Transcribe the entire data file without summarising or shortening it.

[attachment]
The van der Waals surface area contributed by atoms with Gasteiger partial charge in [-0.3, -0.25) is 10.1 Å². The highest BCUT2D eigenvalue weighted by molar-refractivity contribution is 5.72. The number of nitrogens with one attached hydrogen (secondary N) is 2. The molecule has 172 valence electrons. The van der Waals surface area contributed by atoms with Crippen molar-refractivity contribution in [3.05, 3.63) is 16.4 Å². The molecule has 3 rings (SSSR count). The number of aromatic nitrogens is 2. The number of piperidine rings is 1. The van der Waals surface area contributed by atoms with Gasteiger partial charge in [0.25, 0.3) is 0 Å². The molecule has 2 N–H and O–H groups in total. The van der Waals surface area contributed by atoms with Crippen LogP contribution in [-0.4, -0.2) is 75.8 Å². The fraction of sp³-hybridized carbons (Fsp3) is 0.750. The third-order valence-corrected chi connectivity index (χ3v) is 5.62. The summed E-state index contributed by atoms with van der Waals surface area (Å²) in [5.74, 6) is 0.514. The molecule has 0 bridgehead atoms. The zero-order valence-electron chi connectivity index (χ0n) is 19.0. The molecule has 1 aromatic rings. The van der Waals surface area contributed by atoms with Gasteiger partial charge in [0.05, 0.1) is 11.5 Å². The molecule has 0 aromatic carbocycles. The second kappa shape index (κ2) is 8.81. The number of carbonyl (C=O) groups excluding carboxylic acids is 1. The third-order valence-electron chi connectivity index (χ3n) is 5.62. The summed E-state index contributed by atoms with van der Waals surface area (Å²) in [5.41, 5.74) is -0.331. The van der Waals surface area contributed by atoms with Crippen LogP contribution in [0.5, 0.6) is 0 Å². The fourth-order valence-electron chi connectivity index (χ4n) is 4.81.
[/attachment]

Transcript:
The van der Waals surface area contributed by atoms with Gasteiger partial charge in [-0.3, -0.25) is 10.1 Å². The highest BCUT2D eigenvalue weighted by molar-refractivity contribution is 5.72. The number of nitrogens with one attached hydrogen (secondary N) is 2. The molecule has 172 valence electrons. The van der Waals surface area contributed by atoms with Crippen molar-refractivity contribution in [3.05, 3.63) is 16.4 Å². The molecule has 3 rings (SSSR count). The number of aromatic nitrogens is 2. The number of piperidine rings is 1. The van der Waals surface area contributed by atoms with Gasteiger partial charge in [0.25, 0.3) is 0 Å². The molecule has 2 N–H and O–H groups in total. The van der Waals surface area contributed by atoms with Crippen LogP contribution in [-0.4, -0.2) is 75.8 Å². The fraction of sp³-hybridized carbons (Fsp3) is 0.750. The third-order valence-corrected chi connectivity index (χ3v) is 5.62. The summed E-state index contributed by atoms with van der Waals surface area (Å²) in [5.74, 6) is 0.514. The molecule has 0 bridgehead atoms. The zero-order valence-electron chi connectivity index (χ0n) is 19.0. The molecule has 1 aromatic rings. The van der Waals surface area contributed by atoms with Gasteiger partial charge in [0.05, 0.1) is 11.5 Å². The molecule has 0 aromatic carbocycles. The second kappa shape index (κ2) is 8.81. The number of carbonyl (C=O) groups excluding carboxylic acids is 1. The third-order valence-electron chi connectivity index (χ3n) is 5.62. The summed E-state index contributed by atoms with van der Waals surface area (Å²) in [5.41, 5.74) is -0.331. The van der Waals surface area contributed by atoms with Crippen LogP contribution in [0.5, 0.6) is 0 Å². The fourth-order valence-electron chi connectivity index (χ4n) is 4.81.